[Date Prev][Date Next][Thread Prev][Thread Next][Date Index][Thread Index]

Re: Red plants and all

Philippe Lemaire asked:

"Why are plants green?"

They are green because they contain pigmented (colored) molecules called
chlorophyll. There are several types but they all have the "magic" property
of being able to take energy from light (sunlight or your fluorescent tubes)
and, via a series of steps, convert it into chemical energy which is stored
in starches and sugars. The main types of chlorophyll in higher plants are
chlorophyll a and chlorophyll b and there is a 3:1 ratio of a to b in higher
plants. Chlorophyll molecules absorb light primarily in two narrow bands,
one in the visible blue and the other in the visible red-violet sections of
the spectrum. Light energy in other areas (primarily the yellow and green
sections of the visible spectrum) is reflected and is what we see when we
look at a leaf containing chlorophyll (we see the color green). This doesn't
mean that colors of light other than blue or red-violet are useless to
plants, just that they use the blue and red-violet light which falls on them
MUCH more efficiently (like, with over 90% efficiency for blue light and
only slighty less for red-violet light). Yellow and green light however,
doesn't do much to excite a chlorophyll molecule.

"How do they produce photosynthesis while not being green (no chlorophyll)?"

Well, if they aren't "green" due to a LACK of chlorophyll, they don't do
much, other than wither away and die. The formation of chlorophyll requires
the full compliment of mineral nutrients be present and accounted for,
because while not all mineral nutrients are present IN chlorophyll, most are
needed in some part of the process thru which plant cells MAKE chlorophyll
(or carry out other life processes).

Some plants that lack chlorophyll live as parasites on other plants, which
DO have chlorophyll. The bottom line is - no chlorophyll, no growth (do not
pass GO!, do not collect $200.00, and don't even dream about taking a walk
along the Boardwalk...)

If you are thinking that plants which are red, yellow, or display foliage of
some color other than plain old "green" don't contain chlorophyll, you are
mistaken. There are a number of other pigments which act as accessories in
photosynthesis. Some of these, such as Carotenoids and Xanthophylls are
thought to have a variety of functions. They don't replace the chlorophyll,
but they can help it do its job more efficiently. These other pigments
absorb light in different areas of the light spectrum than chlorophyll does,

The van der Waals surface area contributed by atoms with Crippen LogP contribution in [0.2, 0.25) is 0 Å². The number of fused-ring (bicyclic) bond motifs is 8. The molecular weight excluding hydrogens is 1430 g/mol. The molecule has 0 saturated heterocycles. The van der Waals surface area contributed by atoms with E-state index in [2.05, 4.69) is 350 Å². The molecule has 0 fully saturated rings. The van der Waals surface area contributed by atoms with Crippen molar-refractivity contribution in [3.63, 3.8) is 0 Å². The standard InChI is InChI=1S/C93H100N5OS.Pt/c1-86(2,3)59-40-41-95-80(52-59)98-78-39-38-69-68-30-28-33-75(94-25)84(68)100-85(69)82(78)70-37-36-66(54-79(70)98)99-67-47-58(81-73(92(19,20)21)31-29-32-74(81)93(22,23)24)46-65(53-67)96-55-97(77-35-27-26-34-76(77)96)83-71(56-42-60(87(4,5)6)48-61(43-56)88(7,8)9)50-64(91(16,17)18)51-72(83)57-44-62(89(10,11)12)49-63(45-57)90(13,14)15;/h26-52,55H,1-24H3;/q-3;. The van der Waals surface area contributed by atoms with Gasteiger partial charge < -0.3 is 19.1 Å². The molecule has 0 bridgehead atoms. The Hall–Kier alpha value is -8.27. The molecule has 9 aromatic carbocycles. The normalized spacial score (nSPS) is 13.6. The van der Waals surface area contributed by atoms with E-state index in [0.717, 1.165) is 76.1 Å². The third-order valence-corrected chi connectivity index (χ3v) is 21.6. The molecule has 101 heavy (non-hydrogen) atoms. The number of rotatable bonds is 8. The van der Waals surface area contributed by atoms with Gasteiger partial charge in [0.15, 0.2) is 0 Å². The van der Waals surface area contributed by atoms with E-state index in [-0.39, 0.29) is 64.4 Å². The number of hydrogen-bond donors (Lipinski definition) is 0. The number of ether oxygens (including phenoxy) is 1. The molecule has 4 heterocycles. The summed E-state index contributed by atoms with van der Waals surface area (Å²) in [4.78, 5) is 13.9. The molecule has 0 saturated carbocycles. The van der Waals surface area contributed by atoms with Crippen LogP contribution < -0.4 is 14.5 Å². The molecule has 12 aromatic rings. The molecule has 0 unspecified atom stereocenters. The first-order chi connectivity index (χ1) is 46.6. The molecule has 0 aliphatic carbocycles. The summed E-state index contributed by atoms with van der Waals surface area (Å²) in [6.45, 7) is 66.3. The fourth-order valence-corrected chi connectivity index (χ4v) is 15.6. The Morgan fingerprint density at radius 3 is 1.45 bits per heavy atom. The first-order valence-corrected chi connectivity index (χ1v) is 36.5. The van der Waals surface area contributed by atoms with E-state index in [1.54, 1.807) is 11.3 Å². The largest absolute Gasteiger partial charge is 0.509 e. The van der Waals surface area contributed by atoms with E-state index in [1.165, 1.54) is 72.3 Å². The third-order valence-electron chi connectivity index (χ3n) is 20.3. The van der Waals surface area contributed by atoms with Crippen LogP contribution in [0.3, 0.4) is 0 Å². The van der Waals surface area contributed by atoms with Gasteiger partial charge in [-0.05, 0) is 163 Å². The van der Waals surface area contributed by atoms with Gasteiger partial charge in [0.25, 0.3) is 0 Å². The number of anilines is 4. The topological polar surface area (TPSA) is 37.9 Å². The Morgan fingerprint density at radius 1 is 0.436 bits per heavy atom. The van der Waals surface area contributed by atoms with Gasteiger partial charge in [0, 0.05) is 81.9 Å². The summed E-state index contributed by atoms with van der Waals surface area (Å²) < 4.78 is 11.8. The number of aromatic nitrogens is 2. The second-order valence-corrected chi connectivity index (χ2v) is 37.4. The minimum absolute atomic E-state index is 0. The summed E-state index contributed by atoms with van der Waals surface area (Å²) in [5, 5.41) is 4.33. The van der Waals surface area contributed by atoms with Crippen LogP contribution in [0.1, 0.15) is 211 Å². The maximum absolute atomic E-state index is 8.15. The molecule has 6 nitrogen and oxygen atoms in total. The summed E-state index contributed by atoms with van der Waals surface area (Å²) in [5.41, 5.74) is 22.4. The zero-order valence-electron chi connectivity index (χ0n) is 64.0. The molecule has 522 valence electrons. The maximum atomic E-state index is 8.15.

thus widening the range over which plants can extract energy from light.
They don't directly do the same things that chlorophyll can do, but they can
funnel the energy they extract from light to chlorophyll molecules, helping
them do their's. Usually, these accessory pigments are yellow, orange or red
and this color gets masked by the green of the chlorophyll, but in some
cases it can "shine thru" and you can see the leaves in their multicolored

One very important function of some of these auxiliary pigments is to act as
a form of protection for chlorophyll molecules against the free radicals
which can be formed within the cells under intense light. Sort of like
molecular sun shades. In cases where this happens, the red or violet color
of the auxilliary pigment can visually overpower the green color of the
chlorophyll and the plant will appear red or purple (Ever see an apple that
had one side red while the other side was green? The red side was in
sunshine, the green side was in shade. The apple produced more red pigment
in the sunlit skin to protect itself from the damaging effects of too much
light. At least, that's one theory....).

But please, don't ask me why some onions are red. I haven't a clue what the
plant is trying to do there...

"Are they better as young (and reddish) then give up turning green?"

What could be happening here (pigmented young shoots and leaves, which turn
green as they mature) is that the plant might be protecting tender, young
shoots from the potentially damaging effects of intense light. As they
mature, they are better able to cope and so the percentage of green
chlorophyll in the maturing leaves and shoots increases, overpowering the
color imparted by the auxiliary pigments.

A lot of the plants we grow in aquariums have colored leaves because they
were BRED that way or the color is due to a (non-harmful) virus. Many
varieties of Echinodorus are greenhouse products which have been carefully
selected over many generations - the more variegated and colorful the
leaves, the more selective breeding was done to encourage the trait. What
might have started out as a "sport" or a genetic mutation gets fixed into
the genetic makeup of the plant. There is also a plant virus called
"Rosanervis" which can infect some species of plants and cause the leaves to
lose the ability to produce chlorophyll in certain areas. This is seen most
often in Hygrophila.

If you want to maximize the "colors" that your aquarium plants produce, make
sure that they have optimum conditions in which to grow - give them
sufficient nutrients, including CO2 and light that is as close to full
sunlight in spectrum as modern lighting technology can provide. You are
lighting an aquarium for two reasons - to encourage photosynthesis in the
plants and to see the plants and fish with your eyes. The wavelengths our
eyes are most sensitive to are not the same ones most useful for
photosynthesis, but you can kill two birds with one stone (light) by using
full spectrum bulbs that will provide all of the colors of the visible
spectrum in a manner similar to sunlight. Forget the colored filters, reef
tubes, or those designed to stress particular portions of the specturm over
others. Mother Nature has been at this for billions of years - who are we to
think that we can do better?

James Purchase